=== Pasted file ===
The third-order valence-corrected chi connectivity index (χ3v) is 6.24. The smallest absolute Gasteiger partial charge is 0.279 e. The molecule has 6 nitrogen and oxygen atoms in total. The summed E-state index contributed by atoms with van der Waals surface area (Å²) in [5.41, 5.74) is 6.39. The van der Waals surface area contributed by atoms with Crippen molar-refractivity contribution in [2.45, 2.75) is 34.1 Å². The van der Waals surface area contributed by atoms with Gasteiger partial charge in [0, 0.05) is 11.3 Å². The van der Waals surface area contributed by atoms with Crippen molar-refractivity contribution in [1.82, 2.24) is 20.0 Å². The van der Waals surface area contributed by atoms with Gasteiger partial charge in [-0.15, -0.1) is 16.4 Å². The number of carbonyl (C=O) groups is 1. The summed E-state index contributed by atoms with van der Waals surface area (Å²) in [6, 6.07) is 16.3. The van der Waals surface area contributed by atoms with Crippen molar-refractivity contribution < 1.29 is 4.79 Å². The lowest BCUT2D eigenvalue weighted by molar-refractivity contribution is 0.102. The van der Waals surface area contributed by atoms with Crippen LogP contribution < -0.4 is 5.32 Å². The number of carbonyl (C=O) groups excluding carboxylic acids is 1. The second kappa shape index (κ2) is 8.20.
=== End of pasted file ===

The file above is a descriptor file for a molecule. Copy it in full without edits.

The third-order valence-corrected chi connectivity index (χ3v) is 6.24. The smallest absolute Gasteiger partial charge is 0.279 e. The molecule has 6 nitrogen and oxygen atoms in total. The summed E-state index contributed by atoms with van der Waals surface area (Å²) in [5.41, 5.74) is 6.39. The van der Waals surface area contributed by atoms with Crippen molar-refractivity contribution in [2.45, 2.75) is 34.1 Å². The van der Waals surface area contributed by atoms with Gasteiger partial charge in [0, 0.05) is 11.3 Å². The van der Waals surface area contributed by atoms with Crippen molar-refractivity contribution in [1.82, 2.24) is 20.0 Å². The van der Waals surface area contributed by atoms with Gasteiger partial charge in [-0.15, -0.1) is 16.4 Å². The number of carbonyl (C=O) groups is 1. The summed E-state index contributed by atoms with van der Waals surface area (Å²) in [6, 6.07) is 16.3. The van der Waals surface area contributed by atoms with Crippen molar-refractivity contribution < 1.29 is 4.79 Å². The lowest BCUT2D eigenvalue weighted by molar-refractivity contribution is 0.102. The van der Waals surface area contributed by atoms with Crippen LogP contribution < -0.4 is 5.32 Å². The number of carbonyl (C=O) groups excluding carboxylic acids is 1. The second kappa shape index (κ2) is 8.20.